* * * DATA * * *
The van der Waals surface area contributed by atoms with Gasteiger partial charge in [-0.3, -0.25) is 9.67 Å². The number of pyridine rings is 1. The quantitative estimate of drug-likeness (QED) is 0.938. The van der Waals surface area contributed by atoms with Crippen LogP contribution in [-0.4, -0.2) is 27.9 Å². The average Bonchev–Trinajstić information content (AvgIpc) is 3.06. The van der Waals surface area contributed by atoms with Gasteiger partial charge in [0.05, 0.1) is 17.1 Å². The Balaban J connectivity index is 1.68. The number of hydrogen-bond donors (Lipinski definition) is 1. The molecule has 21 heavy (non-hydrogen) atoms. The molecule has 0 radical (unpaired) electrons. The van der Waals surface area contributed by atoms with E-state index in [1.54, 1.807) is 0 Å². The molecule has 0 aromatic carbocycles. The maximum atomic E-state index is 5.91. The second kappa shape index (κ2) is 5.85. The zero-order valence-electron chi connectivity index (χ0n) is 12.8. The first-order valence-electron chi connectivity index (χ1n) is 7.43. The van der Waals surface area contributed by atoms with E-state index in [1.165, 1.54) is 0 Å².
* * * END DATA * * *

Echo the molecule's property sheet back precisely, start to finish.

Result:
The van der Waals surface area contributed by atoms with Gasteiger partial charge in [-0.3, -0.25) is 9.67 Å². The number of pyridine rings is 1. The quantitative estimate of drug-likeness (QED) is 0.938. The van der Waals surface area contributed by atoms with Crippen LogP contribution in [-0.4, -0.2) is 27.9 Å². The average Bonchev–Trinajstić information content (AvgIpc) is 3.06. The van der Waals surface area contributed by atoms with Gasteiger partial charge in [0.05, 0.1) is 17.1 Å². The Balaban J connectivity index is 1.68. The number of hydrogen-bond donors (Lipinski definition) is 1. The molecule has 21 heavy (non-hydrogen) atoms. The molecule has 0 radical (unpaired) electrons. The van der Waals surface area contributed by atoms with E-state index in [1.54, 1.807) is 0 Å². The molecule has 0 aromatic carbocycles. The maximum atomic E-state index is 5.91. The second kappa shape index (κ2) is 5.85. The zero-order valence-electron chi connectivity index (χ0n) is 12.8. The first-order valence-electron chi connectivity index (χ1n) is 7.43. The van der Waals surface area contributed by atoms with E-state index in [1.165, 1.54) is 0 Å².